Let us therefore brace ourselves to our duties, and so bear ourselves that, if the British Empire and its Commonwealth last for a thousand years, men will still say, "This was their finest hour."
—Winston Churchill, Prime Minister, June 18, 1940

Great Britain has lost an empire and has not yet found a role.
—Dean Acheson, former US Secretary of State, December 5, 1962

AT THE TURN of the twentieth century the United Kingdom of Great Britain and Ireland was the most powerful nation on earth. As the first industrial society it had for decades dominated a global economy based on free trade, and in 1900 it was still the world's greatest creditor nation as well as the most technologically advanced. Britain's empire controlled a quarter of the world's population and a fifth of its dry surface while its navy and merchant fleet enjoyed unchallenged mastery over the oceans.

In the hundred years that followed, Britain and the British Empire experienced dramatic transformations. In the first half of the century these included the anxiety and trauma of two world wars, the political separation of Ireland, and oscillating periods of austerity and affluence. Yet while Britain's political, economic and military power declined on the world stage, its people at home achieved a level of material security, political equality, and social parity unequalled in their history. Abject poverty was virtually eradicated in the new welfare state while Britain's famous class hierarchy was diminished (though never eliminated). In the second half of the century, the dismantling of the British Empire and the concurrent rise of the Commonwealth brought waves of immigration into Britain from its former colonies. This phenomenon remade the nation—especially in the cities—into a dynamic multicultural and multiracial society with deep connections to the rest of the world. The final decades of the century saw Britain pulled in opposite directions by the forces of European integration on one side and nationalism and regional devolution within the British Isles on the other. Throughout the century many Britons lamented their country's slow and seemingly irreversible decline, but by the beginning of the twenty-first century Britain appeared to many to be a vibrant and young society transforming itself in remarkable ways and with a bright future.

This seminar traces the diverse and interconnected strands of the history of Great Britain and its empire throughout the tumultuous twentieth century. The first half of the course is devoted to reading scholarly books and articles accompanied by the occasional primary source. The scope of the readings and discussions will address the political, economic, social, cultural, gender, and intellectual dimensions of twentieth-century Britain and its empire. Through group discussion, students will become acquainted with the most significant debates and historical schools of thought about this era in British and imperial history. The second half of the course is devoted to individual research and presentations as students prepare their theses.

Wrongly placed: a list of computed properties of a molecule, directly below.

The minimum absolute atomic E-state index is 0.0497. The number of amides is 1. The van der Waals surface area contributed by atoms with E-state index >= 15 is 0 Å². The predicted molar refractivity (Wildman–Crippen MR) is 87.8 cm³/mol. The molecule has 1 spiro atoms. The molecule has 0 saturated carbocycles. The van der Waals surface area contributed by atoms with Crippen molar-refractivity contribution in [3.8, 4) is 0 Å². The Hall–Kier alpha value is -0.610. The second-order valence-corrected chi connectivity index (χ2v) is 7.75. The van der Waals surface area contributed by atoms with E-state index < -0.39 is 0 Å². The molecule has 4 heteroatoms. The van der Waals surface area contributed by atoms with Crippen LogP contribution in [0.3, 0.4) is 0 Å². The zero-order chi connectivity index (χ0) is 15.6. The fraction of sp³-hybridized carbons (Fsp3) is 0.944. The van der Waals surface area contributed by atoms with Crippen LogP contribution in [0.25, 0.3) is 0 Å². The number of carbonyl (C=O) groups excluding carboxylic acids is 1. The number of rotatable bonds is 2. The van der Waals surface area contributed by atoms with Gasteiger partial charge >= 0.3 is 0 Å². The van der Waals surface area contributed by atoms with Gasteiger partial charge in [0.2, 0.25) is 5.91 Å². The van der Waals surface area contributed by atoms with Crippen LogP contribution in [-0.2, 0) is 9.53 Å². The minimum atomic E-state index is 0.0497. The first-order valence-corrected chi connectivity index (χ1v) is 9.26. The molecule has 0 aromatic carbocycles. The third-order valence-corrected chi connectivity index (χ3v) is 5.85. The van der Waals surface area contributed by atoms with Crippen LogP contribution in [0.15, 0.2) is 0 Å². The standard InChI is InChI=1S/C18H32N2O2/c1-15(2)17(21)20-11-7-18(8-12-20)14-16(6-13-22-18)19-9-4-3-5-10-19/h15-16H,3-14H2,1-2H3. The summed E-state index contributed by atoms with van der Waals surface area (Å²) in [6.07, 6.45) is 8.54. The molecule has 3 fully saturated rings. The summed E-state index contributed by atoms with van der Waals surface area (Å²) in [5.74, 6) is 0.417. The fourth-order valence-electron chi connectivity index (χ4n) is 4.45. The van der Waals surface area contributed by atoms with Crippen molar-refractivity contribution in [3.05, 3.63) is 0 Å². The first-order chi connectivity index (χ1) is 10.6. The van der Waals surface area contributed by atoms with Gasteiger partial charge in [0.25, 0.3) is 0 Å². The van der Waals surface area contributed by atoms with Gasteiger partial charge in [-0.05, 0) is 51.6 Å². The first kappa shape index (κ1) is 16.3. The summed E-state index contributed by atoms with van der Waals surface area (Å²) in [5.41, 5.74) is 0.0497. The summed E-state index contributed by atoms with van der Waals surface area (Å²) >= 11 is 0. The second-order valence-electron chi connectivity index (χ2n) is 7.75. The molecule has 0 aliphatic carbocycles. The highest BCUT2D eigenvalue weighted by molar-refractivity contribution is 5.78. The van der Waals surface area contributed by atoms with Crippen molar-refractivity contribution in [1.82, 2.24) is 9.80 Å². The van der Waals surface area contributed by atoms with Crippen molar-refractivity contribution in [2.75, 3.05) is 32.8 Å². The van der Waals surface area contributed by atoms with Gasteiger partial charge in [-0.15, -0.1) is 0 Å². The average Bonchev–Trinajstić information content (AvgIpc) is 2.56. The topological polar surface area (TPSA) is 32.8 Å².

David Campion
Pamplin Associate Professor of History
Miller 409 | MSC 41

Lewis & Clark College
0615 SW Palatine Hill Road
Portland, Oregon 97219 USA

Tel: 503.768.7435
Fax: 503.768.7418
Email: campion@lclark.edu

Class Hours:
TuTh 9:40-11:10
Miller 319

Office Hours:
MTh 1:00-3:00
(or by appointment)
Miller 409

Course Requirements

Schedule of Classes

Research Paper Guidelines

British History Online

British History in Film

Prof. Campion's Other Courses

Top (left to right):
1st Battalion, Royal Irish Rifles, at the Battle of the Somme, July 1916 © Imperial War Museums
Night skyline of the City of London and St. Paul's Cathedral on the North Bank of the Thames
Statue of Britannia at the National Armada Memorial, Plymouth
Labour Party poster, December 1910 General Election, J. Howitt & Son, Nottingham
Newcaste-upon-Tyne, c.1950, photo by Bert Hardy © Hulton/Getty

Bottom (left to right):
Royal couple and Winston Churchill on the balcony of Buckingham Palace during V-E Day, 8 May 1945 © Getty Images
The Viceroy's House, New Delhi, designed by Sir Edwin Lutyens, completed 1931
London police constables on bicycle patrol, 1960s
The Rt. Hon. Chris Patten, Last Governor of Hong Kong, 30 June 1997 © BBC
Northern Ireland Civil Rights Association (NICRA) march in Derry, Sunday, 30 January 1972 ("Bloody Sunday")

Created by campion@lclark.edu | Updated February 2016